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23 responses to “Open Letter To Client re: “Job Killer” Quoted Rate”

  1. Devin Avatar
    Devin

    Oh snap!

  2. Joe Avatar
    Joe

    And what did this imaginary client respond?

    1. sam Avatar
      sam

      why does it matter if this is an imaginary client or a real one? It is a well written argument that answers an issue that photographers deal with.

    2. Ordnas_selac Avatar
      Ordnas_selac

      The imaginary client chose another photographer off craigslist for free.

  3. Luke Kliman Avatar
    Luke Kliman

    I love this!

  4. Stefano Avatar
    Stefano

    Then the client answers: “Ok, can you just give me the raw shooting for 45/hr then?” ;)
    Nice article. I think everyone into photography have to deal with this clients on a regular basis.

  5. Frank Ball Avatar
    Frank Ball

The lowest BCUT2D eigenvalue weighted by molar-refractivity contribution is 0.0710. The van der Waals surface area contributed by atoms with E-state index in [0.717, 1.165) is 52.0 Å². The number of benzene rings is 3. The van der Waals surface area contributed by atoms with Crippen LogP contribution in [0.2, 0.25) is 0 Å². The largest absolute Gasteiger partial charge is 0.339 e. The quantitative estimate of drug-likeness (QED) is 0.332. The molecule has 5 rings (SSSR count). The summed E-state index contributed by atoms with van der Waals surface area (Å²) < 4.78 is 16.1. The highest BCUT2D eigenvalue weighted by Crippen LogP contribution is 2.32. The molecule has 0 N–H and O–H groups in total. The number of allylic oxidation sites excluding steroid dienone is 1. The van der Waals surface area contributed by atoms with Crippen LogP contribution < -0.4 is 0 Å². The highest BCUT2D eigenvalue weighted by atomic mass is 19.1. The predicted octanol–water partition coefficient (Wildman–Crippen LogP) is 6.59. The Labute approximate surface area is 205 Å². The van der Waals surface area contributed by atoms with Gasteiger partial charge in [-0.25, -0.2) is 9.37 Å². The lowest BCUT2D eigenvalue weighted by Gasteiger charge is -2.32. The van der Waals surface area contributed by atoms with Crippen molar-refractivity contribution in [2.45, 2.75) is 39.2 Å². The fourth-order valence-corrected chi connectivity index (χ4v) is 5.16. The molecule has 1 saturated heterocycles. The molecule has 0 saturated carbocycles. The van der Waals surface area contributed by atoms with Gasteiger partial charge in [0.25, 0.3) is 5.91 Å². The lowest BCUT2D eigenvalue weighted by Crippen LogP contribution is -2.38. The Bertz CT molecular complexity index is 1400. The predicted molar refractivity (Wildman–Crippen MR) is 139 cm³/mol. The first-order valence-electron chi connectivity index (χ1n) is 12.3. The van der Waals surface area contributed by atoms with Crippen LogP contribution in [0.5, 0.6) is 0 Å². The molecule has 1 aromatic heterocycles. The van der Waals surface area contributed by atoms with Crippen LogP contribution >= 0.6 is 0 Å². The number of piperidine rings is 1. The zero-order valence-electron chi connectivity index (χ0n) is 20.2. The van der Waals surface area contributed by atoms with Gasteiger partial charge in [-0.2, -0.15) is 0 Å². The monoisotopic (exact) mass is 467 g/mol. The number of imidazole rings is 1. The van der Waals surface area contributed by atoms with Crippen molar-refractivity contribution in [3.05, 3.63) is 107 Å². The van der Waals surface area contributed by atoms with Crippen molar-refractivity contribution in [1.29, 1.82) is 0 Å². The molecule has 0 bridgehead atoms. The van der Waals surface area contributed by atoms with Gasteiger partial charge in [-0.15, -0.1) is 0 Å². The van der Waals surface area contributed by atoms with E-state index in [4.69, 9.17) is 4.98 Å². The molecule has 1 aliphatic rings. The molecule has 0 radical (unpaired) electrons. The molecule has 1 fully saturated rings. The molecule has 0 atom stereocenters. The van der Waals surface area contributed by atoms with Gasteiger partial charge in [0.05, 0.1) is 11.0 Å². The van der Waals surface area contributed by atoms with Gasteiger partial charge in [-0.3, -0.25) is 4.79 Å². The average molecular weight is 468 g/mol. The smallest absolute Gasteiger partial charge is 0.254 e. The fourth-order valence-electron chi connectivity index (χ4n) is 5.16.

We must always evaluate market rates, and make sure we’re not under-valuing our worth or becoming prima-donnas. Clients in many fields rarely understand the time and effort required to create which is understandable given how many products are “free” these days, and the general cultural trend toward the entitlement mentality. I guess my point is to not take this client’s words to personally….try to educate him and move on…he’ll like wise-up when he sees what “$40/hr” gets him.

  6. Sid Avatar
    Sid

    Although there is always more to it than the hours put behind the lens. This sort of email just has you coming off as a dick and not a professional.

  7. Jeff Ladrillono Avatar
    Jeff Ladrillono

    Bravo Tom. Bravo.

  8. Jan Leah Avatar
    Jan Leah

    Quotes for freelancers in graphic design fall under this post as well. Many quote ‘per job’ knowing roughly how long it will take and what is involved. I have a ‘mix’ where I quote per job, but if there are additional requests and features, (and if the client is crazy with modifications), then an hourly rate comes into play. So far, clients are happy with this scenerio

  9. fast eddie Avatar
    fast eddie

    I charge more per hour than some of the law firms I do photo work for. Depending on the marketing director of individual firms, I have almost lost work because of their reasoning that I shouldn’t be making more than the lawyers I’m photographing.